By Chris Giotitsas & Vasilis Kostakis

Game of Thrones was arguably about climate change, but the HBO series turned this narrative around by presenting a last-minute technological solution as magically saving the day, the planet, and existence. 


Game of Thrones was arguably about climate change. George RR Martin himself confirmed that it is indeed “a great parallel”. Perhaps that is still the case in the books (we’ll have to wait until, or if, he completes his story), because the HBO series certainly shattered this narrative.

Presumably the message here is: no need to stop our petty squabbling in the face of a cataclysmic threat looming, a last-minute solution will magically turn up. While that might be an unfair bit of criticism to place on a show that indeed specialises in human squabbling, it is yet another example of pop culture reinforcing a dangerous idea. That whatever existential peril we may face as a species, we can solve through our real-world magic: technology!

This belief that eventually technological breakthroughs solve our problems is as powerful today as ever. How could it not? In the face of a problem like planetary collapse, which would require us to completely alter the way we exist as a society, it is easier to just passively hope for that inevitable bit of tech that will save economic growth!

One might imagine that this development in the show was forced due to the creators’ desire to move onto other projects. Because up to the point where the massive problem is instantly resolved, the show seemed to be building a narrative that relied on the humans getting their act together and making radical changes to their behaviour in order to survive. Thus, the opportunity to make a point to millions of people watching was sadly lost.

From Arya Stark’s dagger to personal computers and smartphones, technological artefacts reach users who often ignore the production history of those artefacts. Who produced them? At what social and environmental cost? How was nature transformed in the place where the materials of a certain technological artefact were found? The technologically-enabled abundance that a few people experience is linked to the scarcity experienced by many.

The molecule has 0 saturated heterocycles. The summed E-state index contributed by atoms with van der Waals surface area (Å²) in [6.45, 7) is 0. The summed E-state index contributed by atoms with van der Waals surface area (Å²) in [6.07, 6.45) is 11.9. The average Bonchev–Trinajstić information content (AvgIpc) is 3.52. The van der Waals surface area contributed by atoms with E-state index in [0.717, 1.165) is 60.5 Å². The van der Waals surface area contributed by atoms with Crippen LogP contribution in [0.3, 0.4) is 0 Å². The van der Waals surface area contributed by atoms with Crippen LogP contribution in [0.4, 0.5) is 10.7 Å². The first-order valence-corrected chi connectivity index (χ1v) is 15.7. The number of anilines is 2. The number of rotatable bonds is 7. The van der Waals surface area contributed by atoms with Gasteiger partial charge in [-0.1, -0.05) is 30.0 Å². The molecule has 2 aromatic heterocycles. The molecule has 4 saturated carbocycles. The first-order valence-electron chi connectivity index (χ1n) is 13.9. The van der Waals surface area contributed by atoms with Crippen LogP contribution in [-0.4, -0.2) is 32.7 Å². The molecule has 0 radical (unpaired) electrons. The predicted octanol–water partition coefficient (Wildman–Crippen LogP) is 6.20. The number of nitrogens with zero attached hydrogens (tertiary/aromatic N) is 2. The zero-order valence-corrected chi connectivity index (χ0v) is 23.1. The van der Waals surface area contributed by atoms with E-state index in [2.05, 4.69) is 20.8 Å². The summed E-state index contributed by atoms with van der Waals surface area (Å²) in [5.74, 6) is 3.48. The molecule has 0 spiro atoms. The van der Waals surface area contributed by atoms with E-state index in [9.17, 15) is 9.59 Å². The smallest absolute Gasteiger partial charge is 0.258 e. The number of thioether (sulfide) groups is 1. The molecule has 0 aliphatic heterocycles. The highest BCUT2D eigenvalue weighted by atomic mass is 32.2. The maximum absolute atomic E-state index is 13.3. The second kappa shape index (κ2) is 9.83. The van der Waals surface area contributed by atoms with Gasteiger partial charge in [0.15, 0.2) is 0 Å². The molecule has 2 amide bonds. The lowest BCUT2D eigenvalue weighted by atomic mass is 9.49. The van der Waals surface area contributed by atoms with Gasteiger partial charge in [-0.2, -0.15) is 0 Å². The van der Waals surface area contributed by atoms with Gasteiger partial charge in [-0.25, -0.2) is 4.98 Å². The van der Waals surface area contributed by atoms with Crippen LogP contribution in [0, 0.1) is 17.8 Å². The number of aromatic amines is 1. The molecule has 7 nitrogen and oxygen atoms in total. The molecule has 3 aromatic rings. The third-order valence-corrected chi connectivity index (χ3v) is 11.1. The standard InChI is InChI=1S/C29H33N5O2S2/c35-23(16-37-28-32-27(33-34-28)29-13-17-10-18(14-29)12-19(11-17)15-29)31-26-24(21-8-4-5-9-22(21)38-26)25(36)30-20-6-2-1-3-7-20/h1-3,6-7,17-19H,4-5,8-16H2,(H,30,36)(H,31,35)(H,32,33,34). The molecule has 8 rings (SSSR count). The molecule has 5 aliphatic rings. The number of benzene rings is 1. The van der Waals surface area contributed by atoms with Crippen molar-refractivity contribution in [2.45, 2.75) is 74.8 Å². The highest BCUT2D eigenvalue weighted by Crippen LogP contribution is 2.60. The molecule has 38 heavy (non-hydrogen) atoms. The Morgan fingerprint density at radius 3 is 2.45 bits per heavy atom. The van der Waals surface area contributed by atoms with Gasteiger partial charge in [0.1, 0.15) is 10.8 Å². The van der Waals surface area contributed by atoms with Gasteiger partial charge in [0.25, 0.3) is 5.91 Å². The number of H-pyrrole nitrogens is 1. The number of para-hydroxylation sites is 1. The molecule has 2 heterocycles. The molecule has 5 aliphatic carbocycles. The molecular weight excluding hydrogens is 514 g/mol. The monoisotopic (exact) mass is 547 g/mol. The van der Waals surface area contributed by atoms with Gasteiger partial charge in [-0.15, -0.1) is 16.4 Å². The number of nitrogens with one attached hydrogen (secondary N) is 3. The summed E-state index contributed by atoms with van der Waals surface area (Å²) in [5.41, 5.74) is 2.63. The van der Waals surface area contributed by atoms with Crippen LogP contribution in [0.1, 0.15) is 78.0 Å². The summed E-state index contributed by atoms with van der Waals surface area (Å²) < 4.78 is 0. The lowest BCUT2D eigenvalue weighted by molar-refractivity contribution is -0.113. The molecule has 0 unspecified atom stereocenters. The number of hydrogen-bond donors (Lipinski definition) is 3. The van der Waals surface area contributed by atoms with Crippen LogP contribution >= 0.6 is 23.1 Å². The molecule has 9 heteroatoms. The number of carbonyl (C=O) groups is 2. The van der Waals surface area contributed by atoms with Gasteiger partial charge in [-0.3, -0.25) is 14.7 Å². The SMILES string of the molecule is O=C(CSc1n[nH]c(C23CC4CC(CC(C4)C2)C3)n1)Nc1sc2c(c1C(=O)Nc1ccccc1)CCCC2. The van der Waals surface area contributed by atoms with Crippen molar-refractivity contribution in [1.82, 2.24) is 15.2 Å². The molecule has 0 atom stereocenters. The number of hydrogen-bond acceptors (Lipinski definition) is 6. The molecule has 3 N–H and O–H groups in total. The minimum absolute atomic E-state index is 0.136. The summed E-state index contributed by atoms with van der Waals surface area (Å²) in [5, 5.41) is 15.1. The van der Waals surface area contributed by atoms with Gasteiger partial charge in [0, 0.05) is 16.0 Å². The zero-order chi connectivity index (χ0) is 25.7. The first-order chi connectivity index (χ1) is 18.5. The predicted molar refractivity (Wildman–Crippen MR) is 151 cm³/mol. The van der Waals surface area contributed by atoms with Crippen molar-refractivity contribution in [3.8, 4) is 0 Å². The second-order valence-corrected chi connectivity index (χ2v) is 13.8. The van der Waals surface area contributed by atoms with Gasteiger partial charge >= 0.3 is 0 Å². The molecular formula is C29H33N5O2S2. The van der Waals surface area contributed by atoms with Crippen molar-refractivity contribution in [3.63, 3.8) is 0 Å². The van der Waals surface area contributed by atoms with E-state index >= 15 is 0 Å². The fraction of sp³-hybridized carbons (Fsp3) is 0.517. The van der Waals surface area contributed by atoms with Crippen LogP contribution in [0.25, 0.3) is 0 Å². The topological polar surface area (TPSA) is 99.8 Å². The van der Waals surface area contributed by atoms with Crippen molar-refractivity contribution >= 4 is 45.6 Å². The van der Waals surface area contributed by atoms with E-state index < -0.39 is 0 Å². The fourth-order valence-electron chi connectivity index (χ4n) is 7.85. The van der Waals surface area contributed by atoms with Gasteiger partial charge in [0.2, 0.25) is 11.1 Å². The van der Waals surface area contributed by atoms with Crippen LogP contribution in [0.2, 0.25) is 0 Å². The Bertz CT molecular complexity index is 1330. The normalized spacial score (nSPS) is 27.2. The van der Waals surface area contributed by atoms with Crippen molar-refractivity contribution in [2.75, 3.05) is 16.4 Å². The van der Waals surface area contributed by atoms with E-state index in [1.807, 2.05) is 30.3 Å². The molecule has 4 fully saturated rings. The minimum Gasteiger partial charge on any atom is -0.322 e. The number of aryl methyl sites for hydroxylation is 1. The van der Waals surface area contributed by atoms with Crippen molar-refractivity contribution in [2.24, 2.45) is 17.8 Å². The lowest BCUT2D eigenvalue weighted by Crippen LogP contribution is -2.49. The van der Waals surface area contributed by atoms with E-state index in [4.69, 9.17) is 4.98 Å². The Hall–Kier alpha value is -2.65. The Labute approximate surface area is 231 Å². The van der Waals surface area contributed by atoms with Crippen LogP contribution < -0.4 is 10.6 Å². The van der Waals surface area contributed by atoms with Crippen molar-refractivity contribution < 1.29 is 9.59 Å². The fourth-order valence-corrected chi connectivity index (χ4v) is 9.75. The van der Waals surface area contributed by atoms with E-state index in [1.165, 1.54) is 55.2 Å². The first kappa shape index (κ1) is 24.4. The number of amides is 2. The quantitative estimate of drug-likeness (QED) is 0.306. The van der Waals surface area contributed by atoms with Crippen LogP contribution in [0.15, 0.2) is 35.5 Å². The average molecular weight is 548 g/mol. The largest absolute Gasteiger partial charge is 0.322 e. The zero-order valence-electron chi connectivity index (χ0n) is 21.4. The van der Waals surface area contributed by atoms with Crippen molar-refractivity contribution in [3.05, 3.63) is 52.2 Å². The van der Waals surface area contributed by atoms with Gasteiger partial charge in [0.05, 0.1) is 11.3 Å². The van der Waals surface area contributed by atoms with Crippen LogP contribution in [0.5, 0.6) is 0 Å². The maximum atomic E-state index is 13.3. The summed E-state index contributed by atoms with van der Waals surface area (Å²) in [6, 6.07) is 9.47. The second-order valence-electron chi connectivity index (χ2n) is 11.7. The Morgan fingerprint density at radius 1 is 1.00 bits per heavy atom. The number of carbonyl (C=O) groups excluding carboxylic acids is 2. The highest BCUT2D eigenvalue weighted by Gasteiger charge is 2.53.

This figure was synthesised by Vasilis Kostakis for the mini-exhibition at the Harvard University’s Berkman Klein Center in May 2018. The first stencil is based on the “Nobody Likes Me” graffiti by the Street Artist I♥, Vancouver, Canada. The second is based on a photo by World Vision. The last stencil is based on a photo by Greenpeace / Natalie Behring.

Ecomodernism argues that the issues of scarcity and environmental degradation can be addressed by using more efficient technologies. It has been a matter of debate in political ecology and in this blog. Ecomodernism overlooks the consequences of efficiency improvements. The Jevons Paradox is a finding attributed to the 19th century economist Stanley Jevons. It illustrates how efficiency improvements can lead to an absolute increase of resource use.

For example, the invention of more efficient train engines allowed for cheaper transportation that catalyzed the industrial revolution. However, this did not reduce the rate of fossil fuel use; rather, it increased it. More efficient technologies use less energy, and thus they cost less, which often encourages us to use them more—resulting in a net increase in energy use. Although since the 1970s technological advances have been significant, both global energy use and global material use have increased threefold.

In a famous quote, prolific writer Ursula K. Leguin says

“We live in capitalism. Its power seems inescapable. So did the divine right of kings. Any human power can be resisted and changed by human beings. Resistance and change often begin in art…”.

Art, and especially science fiction and fantasy, has the power to challenge ingrained beliefs and explore radical imaginaries, which may inspire action. Sadly, however, the Game of Thrones series failed to deliver.

Vasilis Kostakis is a Professor at TalTech and a Faculty Associate at Harvard. He is coordinating the project. Chris Giotitsas is a Research Fellow at TalTech and a core member of the P2P Lab.

Header image: CC Chapman/Flickr (CC BY-NC-ND 2.0)

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